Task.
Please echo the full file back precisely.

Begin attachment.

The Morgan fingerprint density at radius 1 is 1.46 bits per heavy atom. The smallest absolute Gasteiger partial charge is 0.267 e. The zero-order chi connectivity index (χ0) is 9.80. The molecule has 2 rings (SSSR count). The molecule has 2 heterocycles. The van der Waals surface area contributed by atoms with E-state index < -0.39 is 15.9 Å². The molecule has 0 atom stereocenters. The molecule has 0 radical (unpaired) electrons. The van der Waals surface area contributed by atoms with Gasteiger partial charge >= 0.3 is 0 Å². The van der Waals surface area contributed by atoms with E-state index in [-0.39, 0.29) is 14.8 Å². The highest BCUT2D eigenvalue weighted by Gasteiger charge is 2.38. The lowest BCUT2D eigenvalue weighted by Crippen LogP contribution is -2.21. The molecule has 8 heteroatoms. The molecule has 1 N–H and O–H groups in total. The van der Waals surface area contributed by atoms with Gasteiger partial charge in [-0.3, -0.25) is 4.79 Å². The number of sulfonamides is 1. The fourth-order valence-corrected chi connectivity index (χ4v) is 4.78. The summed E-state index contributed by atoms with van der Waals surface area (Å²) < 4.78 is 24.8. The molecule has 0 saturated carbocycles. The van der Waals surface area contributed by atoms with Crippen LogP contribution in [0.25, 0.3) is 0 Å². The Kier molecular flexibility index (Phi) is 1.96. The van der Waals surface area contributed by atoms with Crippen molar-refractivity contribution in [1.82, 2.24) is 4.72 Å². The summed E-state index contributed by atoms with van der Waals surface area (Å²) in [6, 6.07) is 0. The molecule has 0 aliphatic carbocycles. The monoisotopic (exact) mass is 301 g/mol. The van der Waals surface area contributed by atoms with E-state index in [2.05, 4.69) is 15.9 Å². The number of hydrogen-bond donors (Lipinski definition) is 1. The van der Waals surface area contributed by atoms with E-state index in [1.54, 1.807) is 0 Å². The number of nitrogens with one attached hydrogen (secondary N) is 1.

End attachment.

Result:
The Morgan fingerprint density at radius 1 is 1.46 bits per heavy atom. The smallest absolute Gasteiger partial charge is 0.267 e. The zero-order chi connectivity index (χ0) is 9.80. The molecule has 2 rings (SSSR count). The molecule has 2 heterocycles. The van der Waals surface area contributed by atoms with E-state index < -0.39 is 15.9 Å². The molecule has 0 atom stereocenters. The molecule has 0 radical (unpaired) electrons. The van der Waals surface area contributed by atoms with Gasteiger partial charge >= 0.3 is 0 Å². The van der Waals surface area contributed by atoms with E-state index in [-0.39, 0.29) is 14.8 Å². The highest BCUT2D eigenvalue weighted by Gasteiger charge is 2.38. The lowest BCUT2D eigenvalue weighted by Crippen LogP contribution is -2.21. The molecule has 8 heteroatoms. The molecule has 1 N–H and O–H groups in total. The van der Waals surface area contributed by atoms with Gasteiger partial charge in [-0.3, -0.25) is 4.79 Å². The number of sulfonamides is 1. The fourth-order valence-corrected chi connectivity index (χ4v) is 4.78. The summed E-state index contributed by atoms with van der Waals surface area (Å²) < 4.78 is 24.8. The molecule has 0 saturated carbocycles. The van der Waals surface area contributed by atoms with Crippen LogP contribution in [0.25, 0.3) is 0 Å². The Kier molecular flexibility index (Phi) is 1.96. The van der Waals surface area contributed by atoms with Crippen molar-refractivity contribution in [1.82, 2.24) is 4.72 Å². The summed E-state index contributed by atoms with van der Waals surface area (Å²) in [6, 6.07) is 0. The molecule has 0 aliphatic carbocycles. The monoisotopic (exact) mass is 301 g/mol. The van der Waals surface area contributed by atoms with E-state index in [2.05, 4.69) is 15.9 Å². The number of hydrogen-bond donors (Lipinski definition) is 1. The van der Waals surface area contributed by atoms with E-state index in [1.54, 1.807) is 0 Å². The number of nitrogens with one attached hydrogen (secondary N) is 1.